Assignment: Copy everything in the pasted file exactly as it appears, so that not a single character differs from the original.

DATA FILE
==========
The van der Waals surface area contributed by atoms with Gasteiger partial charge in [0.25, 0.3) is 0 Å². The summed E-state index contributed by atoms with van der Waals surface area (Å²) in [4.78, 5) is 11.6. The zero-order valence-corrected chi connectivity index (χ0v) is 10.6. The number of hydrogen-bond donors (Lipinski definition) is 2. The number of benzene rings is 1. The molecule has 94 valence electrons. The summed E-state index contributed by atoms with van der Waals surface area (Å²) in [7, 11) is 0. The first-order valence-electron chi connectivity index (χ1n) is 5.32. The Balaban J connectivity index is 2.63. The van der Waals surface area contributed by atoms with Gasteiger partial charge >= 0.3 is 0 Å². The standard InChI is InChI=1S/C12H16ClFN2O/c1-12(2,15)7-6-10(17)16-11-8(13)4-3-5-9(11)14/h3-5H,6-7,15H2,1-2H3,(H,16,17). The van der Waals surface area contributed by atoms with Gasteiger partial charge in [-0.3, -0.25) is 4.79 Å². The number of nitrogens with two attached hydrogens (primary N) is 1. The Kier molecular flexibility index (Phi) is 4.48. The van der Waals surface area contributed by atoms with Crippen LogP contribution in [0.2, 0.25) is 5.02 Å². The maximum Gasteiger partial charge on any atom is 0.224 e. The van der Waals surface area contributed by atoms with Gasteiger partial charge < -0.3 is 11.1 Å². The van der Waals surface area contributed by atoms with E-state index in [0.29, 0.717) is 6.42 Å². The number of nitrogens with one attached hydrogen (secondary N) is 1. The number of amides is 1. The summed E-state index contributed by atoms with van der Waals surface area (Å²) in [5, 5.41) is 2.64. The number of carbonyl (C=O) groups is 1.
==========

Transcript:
The van der Waals surface area contributed by atoms with Gasteiger partial charge in [0.25, 0.3) is 0 Å². The summed E-state index contributed by atoms with van der Waals surface area (Å²) in [4.78, 5) is 11.6. The zero-order valence-corrected chi connectivity index (χ0v) is 10.6. The number of hydrogen-bond donors (Lipinski definition) is 2. The number of benzene rings is 1. The molecule has 94 valence electrons. The summed E-state index contributed by atoms with van der Waals surface area (Å²) in [7, 11) is 0. The first-order valence-electron chi connectivity index (χ1n) is 5.32. The Balaban J connectivity index is 2.63. The van der Waals surface area contributed by atoms with Gasteiger partial charge >= 0.3 is 0 Å². The standard InChI is InChI=1S/C12H16ClFN2O/c1-12(2,15)7-6-10(17)16-11-8(13)4-3-5-9(11)14/h3-5H,6-7,15H2,1-2H3,(H,16,17). The van der Waals surface area contributed by atoms with Gasteiger partial charge in [-0.3, -0.25) is 4.79 Å². The number of nitrogens with two attached hydrogens (primary N) is 1. The Kier molecular flexibility index (Phi) is 4.48. The van der Waals surface area contributed by atoms with Crippen LogP contribution in [0.2, 0.25) is 5.02 Å². The maximum Gasteiger partial charge on any atom is 0.224 e. The van der Waals surface area contributed by atoms with Gasteiger partial charge < -0.3 is 11.1 Å². The van der Waals surface area contributed by atoms with E-state index in [0.29, 0.717) is 6.42 Å². The number of nitrogens with one attached hydrogen (secondary N) is 1. The number of amides is 1. The summed E-state index contributed by atoms with van der Waals surface area (Å²) in [5, 5.41) is 2.64. The number of carbonyl (C=O) groups is 1.